BankAccount account = new BankAccount(200);
    account.withdraw(50);
    assertEquals(150, account.getBalance());
}

@Test
@DisplayName("throws an exception when a withdrawal is made that exceeds balance")
void throwAnExceptionWhenWithdrawalIsMadeExceedingBalance() {
    BankAccount account = new BankAccount(50);
    assertThrows(InsufficientFundsException.class, () -> account.withdraw(100));
}

The point of writing names like this is to emphasize what the tested object does, not what it is. It would not be enough to say that we increase balance, decrease balance, or throw an exception. Notice how we are also describing why.

🧱 Use Structure For Readability

Each test can be structured in parts to make what we are testing obvious. One common way to do this is the Arrange, Act, Assert pattern and its BDD variant Given, When, Then.

  1. Arrange: prepare any data or context required for the test
  2. Act: execute the target code, triggering the tested behavior
  3. Assert: check expectations about the behavior

When we use a standard form in our tests, they are easier to understand. We can quickly find the expectations and how it’s related to the behavior that we want to test.

Let’s take a look at an example where there is no structure.

@Test
void purchaseSucceedsWhenEnoughInventory() {
    Product paperclip = new Product(1L, "Paperclip");
    Store store = new Store();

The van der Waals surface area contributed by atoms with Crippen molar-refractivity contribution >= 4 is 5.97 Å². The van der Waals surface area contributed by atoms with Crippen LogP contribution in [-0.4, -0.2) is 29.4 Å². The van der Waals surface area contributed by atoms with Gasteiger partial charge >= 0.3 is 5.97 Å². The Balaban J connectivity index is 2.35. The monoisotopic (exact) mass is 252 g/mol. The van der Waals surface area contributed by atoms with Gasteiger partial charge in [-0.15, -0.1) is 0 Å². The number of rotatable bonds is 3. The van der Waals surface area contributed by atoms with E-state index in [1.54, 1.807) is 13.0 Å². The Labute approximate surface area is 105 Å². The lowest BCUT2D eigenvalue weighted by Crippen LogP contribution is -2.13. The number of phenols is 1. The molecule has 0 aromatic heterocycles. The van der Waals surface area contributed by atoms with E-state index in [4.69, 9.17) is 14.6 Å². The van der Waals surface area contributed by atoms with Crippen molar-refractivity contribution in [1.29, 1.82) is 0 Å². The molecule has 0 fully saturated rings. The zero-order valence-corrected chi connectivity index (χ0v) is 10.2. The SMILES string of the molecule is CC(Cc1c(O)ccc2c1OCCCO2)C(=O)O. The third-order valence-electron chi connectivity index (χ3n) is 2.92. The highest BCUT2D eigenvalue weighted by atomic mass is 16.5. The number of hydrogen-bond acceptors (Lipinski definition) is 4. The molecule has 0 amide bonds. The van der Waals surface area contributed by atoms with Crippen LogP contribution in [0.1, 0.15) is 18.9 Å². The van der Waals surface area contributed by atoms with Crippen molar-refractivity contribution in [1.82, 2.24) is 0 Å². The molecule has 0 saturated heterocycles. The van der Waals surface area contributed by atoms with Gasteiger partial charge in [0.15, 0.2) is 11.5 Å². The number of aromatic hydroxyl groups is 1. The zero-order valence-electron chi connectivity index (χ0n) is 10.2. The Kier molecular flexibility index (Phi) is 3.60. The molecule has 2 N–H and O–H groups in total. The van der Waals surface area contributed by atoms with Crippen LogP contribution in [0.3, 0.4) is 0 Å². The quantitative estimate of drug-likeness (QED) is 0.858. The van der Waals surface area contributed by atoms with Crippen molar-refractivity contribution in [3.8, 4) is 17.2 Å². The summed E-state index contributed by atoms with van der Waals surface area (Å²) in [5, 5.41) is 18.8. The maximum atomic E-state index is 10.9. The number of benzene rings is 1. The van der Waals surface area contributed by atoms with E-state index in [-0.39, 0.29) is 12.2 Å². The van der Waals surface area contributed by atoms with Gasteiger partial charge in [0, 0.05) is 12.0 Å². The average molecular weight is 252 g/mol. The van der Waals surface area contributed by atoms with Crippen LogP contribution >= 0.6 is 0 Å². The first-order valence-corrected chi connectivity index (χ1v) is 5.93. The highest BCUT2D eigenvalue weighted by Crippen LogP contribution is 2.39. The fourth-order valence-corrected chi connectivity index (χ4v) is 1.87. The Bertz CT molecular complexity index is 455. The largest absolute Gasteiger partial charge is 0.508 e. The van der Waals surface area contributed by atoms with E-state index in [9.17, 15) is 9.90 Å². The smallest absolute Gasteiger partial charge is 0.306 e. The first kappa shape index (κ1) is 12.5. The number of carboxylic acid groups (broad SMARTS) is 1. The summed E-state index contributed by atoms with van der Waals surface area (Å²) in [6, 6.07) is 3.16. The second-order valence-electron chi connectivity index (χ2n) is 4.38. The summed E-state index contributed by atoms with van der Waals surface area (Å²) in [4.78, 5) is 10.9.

store.addInventory(paperclip, 100);
    Customer customer = new Customer();
    assertTrue(customer.purchase(store, paperclip, 10));
    assertEquals(90, store.getInventory(paperclip));
}

There is not that much code, but it’s already becoming hard to track which part is doing the setup, triggering the behavior, and checking the expectations. The code is not skimmable anymore.

Now, what happens when we add a temporary variable and a couple of line breaks?

@Test
void purchaseSucceedsWhenEnoughInventory() {
    Product paperclip = new Product(1L, "Paperclip");
    Store store = new Store();
    store.addInventory(paperclip, 100);
    Customer customer = new Customer();

    boolean purchaseSucceeded = customer.purchase(store, paperclip, 10);

    assertTrue(purchaseSucceeded);
    assertEquals(90, store.getInventory(paperclip));
}

The change is not significant, but the result is immediately much more readable. It is quite clear what part is doing the setup, what is triggering the behavior, and verifying the expectations.